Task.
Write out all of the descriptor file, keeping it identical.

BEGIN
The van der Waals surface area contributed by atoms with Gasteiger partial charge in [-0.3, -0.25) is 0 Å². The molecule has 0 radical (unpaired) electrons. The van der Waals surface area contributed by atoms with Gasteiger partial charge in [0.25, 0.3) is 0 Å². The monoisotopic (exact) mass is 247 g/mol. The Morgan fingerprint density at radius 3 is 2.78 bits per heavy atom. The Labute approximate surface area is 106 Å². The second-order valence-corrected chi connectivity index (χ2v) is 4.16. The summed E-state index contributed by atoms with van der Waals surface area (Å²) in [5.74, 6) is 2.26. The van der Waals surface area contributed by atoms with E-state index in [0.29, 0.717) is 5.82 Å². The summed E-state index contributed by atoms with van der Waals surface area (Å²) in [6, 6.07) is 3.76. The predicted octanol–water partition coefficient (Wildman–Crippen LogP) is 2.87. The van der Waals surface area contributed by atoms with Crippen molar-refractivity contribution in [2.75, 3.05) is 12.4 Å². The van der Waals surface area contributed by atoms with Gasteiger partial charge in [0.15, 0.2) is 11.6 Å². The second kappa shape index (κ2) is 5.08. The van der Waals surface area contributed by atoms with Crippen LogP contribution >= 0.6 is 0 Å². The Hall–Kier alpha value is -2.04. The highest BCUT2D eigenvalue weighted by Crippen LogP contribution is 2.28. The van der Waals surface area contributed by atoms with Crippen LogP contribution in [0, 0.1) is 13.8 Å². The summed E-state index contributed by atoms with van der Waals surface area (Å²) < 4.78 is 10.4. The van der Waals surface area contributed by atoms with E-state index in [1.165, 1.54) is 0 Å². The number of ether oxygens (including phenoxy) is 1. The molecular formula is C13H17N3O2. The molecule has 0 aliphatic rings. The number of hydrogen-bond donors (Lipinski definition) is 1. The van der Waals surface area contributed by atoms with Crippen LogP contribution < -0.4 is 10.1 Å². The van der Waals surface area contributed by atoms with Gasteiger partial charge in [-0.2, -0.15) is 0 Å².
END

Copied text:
The van der Waals surface area contributed by atoms with Gasteiger partial charge in [-0.3, -0.25) is 0 Å². The molecule has 0 radical (unpaired) electrons. The van der Waals surface area contributed by atoms with Gasteiger partial charge in [0.25, 0.3) is 0 Å². The monoisotopic (exact) mass is 247 g/mol. The Morgan fingerprint density at radius 3 is 2.78 bits per heavy atom. The Labute approximate surface area is 106 Å². The second-order valence-corrected chi connectivity index (χ2v) is 4.16. The summed E-state index contributed by atoms with van der Waals surface area (Å²) in [5.74, 6) is 2.26. The van der Waals surface area contributed by atoms with E-state index in [0.29, 0.717) is 5.82 Å². The summed E-state index contributed by atoms with van der Waals surface area (Å²) in [6, 6.07) is 3.76. The predicted octanol–water partition coefficient (Wildman–Crippen LogP) is 2.87. The van der Waals surface area contributed by atoms with Crippen molar-refractivity contribution in [2.75, 3.05) is 12.4 Å². The van der Waals surface area contributed by atoms with Gasteiger partial charge in [0.15, 0.2) is 11.6 Å². The second kappa shape index (κ2) is 5.08. The van der Waals surface area contributed by atoms with Crippen LogP contribution >= 0.6 is 0 Å². The Hall–Kier alpha value is -2.04. The highest BCUT2D eigenvalue weighted by Crippen LogP contribution is 2.28. The van der Waals surface area contributed by atoms with Crippen LogP contribution in [0, 0.1) is 13.8 Å². The summed E-state index contributed by atoms with van der Waals surface area (Å²) < 4.78 is 10.4. The van der Waals surface area contributed by atoms with E-state index in [1.165, 1.54) is 0 Å². The number of ether oxygens (including phenoxy) is 1. The molecular formula is C13H17N3O2. The molecule has 0 aliphatic rings. The number of hydrogen-bond donors (Lipinski definition) is 1. The van der Waals surface area contributed by atoms with Crippen LogP contribution < -0.4 is 10.1 Å². The van der Waals surface area contributed by atoms with Gasteiger partial charge in [-0.2, -0.15) is 0 Å².